I recently bought a packet of linseeds from the supermarket, so on the Queen’s Birthday long weekend, I decided to include it in the cake to see what the taste will be. I had never seen linseed in baked goods before, except in bread, so it was interesting to experiment. I didn’t know much about linseeds, except that it needs to be ground in order for the goodness to be released. After intense session of research some googling, I learn that it contains abundant levels of omega 3 oils (which is usually found in fish) and also high dietary fibre.

As I was baking it, an alarming thought crossed my mind – if the oil component of the linseeds was so high, would that change the flour-sugar-fat ratio of the loaf? Images of the loaf pooled in oil flooded my mind. To my relief, it was just my imagination going overboard, and I can happily continue to substitute the flour components of recipes with ground linseed without worry!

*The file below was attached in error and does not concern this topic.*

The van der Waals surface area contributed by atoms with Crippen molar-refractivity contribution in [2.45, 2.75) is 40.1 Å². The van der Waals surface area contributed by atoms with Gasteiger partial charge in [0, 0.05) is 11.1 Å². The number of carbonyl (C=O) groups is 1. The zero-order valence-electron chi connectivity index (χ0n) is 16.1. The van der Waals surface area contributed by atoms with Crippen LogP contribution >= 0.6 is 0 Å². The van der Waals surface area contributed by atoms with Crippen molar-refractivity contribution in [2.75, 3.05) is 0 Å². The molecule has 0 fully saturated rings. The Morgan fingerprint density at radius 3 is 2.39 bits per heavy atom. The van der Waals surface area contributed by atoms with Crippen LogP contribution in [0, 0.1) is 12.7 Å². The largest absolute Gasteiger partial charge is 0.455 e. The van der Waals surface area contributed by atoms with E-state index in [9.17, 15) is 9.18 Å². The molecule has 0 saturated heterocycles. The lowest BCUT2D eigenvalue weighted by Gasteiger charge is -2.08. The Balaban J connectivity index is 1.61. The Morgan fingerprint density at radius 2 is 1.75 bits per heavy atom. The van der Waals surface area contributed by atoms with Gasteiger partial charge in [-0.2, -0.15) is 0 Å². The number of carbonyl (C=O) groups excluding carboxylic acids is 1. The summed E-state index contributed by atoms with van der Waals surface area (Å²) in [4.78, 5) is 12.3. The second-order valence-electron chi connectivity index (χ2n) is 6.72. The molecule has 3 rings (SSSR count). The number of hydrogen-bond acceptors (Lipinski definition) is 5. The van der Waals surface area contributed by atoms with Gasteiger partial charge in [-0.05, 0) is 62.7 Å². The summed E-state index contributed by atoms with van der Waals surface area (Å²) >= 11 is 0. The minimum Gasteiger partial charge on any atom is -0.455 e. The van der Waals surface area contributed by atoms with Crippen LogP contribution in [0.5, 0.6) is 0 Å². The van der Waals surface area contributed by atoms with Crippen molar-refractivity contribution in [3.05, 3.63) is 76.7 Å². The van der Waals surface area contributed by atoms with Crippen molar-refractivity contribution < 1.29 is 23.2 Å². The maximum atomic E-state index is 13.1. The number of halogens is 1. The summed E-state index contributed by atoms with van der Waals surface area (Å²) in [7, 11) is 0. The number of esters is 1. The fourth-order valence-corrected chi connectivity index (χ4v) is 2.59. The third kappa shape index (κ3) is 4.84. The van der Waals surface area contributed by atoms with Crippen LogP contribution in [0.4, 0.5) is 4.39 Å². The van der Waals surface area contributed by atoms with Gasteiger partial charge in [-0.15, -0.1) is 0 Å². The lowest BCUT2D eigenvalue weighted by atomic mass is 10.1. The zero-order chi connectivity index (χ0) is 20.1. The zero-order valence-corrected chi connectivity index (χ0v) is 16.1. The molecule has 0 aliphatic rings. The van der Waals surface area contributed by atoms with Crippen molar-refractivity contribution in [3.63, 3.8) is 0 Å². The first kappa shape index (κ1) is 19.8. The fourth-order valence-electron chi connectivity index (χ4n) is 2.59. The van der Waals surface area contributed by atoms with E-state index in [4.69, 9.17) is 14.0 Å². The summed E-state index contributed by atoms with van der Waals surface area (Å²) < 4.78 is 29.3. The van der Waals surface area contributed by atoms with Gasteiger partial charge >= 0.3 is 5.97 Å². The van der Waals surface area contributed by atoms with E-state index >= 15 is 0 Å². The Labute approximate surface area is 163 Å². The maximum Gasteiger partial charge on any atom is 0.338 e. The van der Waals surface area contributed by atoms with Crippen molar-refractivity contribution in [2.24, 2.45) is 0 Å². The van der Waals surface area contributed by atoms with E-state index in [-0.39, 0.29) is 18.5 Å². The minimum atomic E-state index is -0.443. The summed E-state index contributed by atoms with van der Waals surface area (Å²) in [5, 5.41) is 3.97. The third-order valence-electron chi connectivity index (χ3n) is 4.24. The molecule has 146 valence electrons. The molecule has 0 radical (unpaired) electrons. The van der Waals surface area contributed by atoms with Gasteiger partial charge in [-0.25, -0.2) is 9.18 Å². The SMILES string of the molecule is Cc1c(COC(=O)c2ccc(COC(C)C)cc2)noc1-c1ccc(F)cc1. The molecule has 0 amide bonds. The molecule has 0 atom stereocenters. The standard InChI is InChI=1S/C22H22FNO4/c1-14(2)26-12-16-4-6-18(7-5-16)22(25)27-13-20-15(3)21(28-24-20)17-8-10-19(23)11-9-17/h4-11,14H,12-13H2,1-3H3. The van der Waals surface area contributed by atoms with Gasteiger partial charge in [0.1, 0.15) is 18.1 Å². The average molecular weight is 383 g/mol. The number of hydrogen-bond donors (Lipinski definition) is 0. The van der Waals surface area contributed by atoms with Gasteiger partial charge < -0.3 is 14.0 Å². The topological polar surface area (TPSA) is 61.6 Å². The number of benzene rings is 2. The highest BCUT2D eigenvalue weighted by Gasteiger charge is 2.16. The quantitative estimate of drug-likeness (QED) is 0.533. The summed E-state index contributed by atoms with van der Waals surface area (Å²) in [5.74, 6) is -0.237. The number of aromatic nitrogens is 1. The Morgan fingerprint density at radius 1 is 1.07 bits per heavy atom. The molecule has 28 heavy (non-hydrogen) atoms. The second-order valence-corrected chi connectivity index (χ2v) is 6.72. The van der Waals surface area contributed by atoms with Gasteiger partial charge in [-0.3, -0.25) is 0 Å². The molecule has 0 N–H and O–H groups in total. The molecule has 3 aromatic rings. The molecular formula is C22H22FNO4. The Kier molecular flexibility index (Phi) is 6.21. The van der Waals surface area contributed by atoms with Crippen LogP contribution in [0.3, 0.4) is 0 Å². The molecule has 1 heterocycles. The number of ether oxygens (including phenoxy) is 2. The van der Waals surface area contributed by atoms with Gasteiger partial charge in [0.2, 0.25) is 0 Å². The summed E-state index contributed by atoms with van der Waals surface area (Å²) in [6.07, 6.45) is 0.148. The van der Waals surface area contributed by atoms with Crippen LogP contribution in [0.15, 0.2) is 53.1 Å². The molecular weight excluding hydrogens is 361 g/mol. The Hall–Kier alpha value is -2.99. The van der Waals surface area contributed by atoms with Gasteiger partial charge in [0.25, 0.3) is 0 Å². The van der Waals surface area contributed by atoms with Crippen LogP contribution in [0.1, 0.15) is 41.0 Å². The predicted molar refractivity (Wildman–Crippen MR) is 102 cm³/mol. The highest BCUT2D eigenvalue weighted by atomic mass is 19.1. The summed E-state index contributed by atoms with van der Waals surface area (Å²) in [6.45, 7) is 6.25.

For those who are unfamiliar with linseeds, it is important to grind the linseed as you use it, as ground linseed can easily become rancid (because of the omega oil content). Ground linseed should be stored in the fridge/ freezer for a maximum of 6 weeks.
Whole linseed last for 1 year when stored in a dark, cool and dry area.

Berry and linseed loaf
Makes 1 medium sized loaf

½ cup EVOO
½ cup brown sugar
2 eggs
1 cup berries (any berry is fine)
½ cup soy milk (plain milk is fine)
1 cup wholemeal SR Flour
1/4 cup ground linseed

1. Preheat the oven to 180c. Line the base and sides of a loaf pan with baking paper.
2. Mix all ingredients together.
3. Pour mixture into prepared pan.
4. Bake for 1 hour or until cooked when tested.

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